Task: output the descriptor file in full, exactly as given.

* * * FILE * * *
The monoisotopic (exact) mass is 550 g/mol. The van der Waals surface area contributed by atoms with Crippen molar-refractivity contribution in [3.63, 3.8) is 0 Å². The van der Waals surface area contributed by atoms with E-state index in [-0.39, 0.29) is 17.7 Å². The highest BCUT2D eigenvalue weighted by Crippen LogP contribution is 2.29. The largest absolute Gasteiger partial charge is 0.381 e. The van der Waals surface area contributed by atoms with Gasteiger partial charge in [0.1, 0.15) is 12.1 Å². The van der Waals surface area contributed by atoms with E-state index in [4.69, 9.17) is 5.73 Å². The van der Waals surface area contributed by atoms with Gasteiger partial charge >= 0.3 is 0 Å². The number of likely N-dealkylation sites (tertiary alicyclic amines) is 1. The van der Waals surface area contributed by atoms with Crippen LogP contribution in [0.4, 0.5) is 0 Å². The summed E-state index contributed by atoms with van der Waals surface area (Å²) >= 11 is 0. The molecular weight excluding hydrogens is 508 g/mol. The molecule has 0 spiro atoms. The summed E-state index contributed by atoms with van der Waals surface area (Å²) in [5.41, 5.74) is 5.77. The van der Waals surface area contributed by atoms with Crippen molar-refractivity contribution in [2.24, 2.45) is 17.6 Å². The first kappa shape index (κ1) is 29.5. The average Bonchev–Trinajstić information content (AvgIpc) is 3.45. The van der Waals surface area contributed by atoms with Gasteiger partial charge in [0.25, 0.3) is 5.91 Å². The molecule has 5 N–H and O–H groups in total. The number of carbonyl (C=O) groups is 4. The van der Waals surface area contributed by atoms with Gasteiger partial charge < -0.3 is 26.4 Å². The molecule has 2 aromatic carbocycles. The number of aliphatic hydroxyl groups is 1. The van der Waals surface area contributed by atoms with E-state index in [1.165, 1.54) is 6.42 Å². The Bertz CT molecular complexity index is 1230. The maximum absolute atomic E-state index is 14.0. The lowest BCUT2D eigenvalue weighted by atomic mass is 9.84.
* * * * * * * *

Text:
The monoisotopic (exact) mass is 550 g/mol. The van der Waals surface area contributed by atoms with Crippen molar-refractivity contribution in [3.63, 3.8) is 0 Å². The van der Waals surface area contributed by atoms with E-state index in [-0.39, 0.29) is 17.7 Å². The highest BCUT2D eigenvalue weighted by Crippen LogP contribution is 2.29. The largest absolute Gasteiger partial charge is 0.381 e. The van der Waals surface area contributed by atoms with Gasteiger partial charge in [0.1, 0.15) is 12.1 Å². The van der Waals surface area contributed by atoms with E-state index in [4.69, 9.17) is 5.73 Å². The van der Waals surface area contributed by atoms with Gasteiger partial charge >= 0.3 is 0 Å². The number of likely N-dealkylation sites (tertiary alicyclic amines) is 1. The van der Waals surface area contributed by atoms with Crippen LogP contribution in [0.4, 0.5) is 0 Å². The summed E-state index contributed by atoms with van der Waals surface area (Å²) >= 11 is 0. The molecular weight excluding hydrogens is 508 g/mol. The molecule has 0 spiro atoms. The summed E-state index contributed by atoms with van der Waals surface area (Å²) in [5.41, 5.74) is 5.77. The van der Waals surface area contributed by atoms with Crippen molar-refractivity contribution in [2.24, 2.45) is 17.6 Å². The first kappa shape index (κ1) is 29.5. The average Bonchev–Trinajstić information content (AvgIpc) is 3.45. The van der Waals surface area contributed by atoms with Gasteiger partial charge in [0.25, 0.3) is 5.91 Å². The molecule has 5 N–H and O–H groups in total. The number of carbonyl (C=O) groups is 4. The van der Waals surface area contributed by atoms with Gasteiger partial charge < -0.3 is 26.4 Å². The molecule has 2 aromatic carbocycles. The number of aliphatic hydroxyl groups is 1. The van der Waals surface area contributed by atoms with E-state index in [1.165, 1.54) is 6.42 Å². The Bertz CT molecular complexity index is 1230. The maximum absolute atomic E-state index is 14.0. The lowest BCUT2D eigenvalue weighted by atomic mass is 9.84.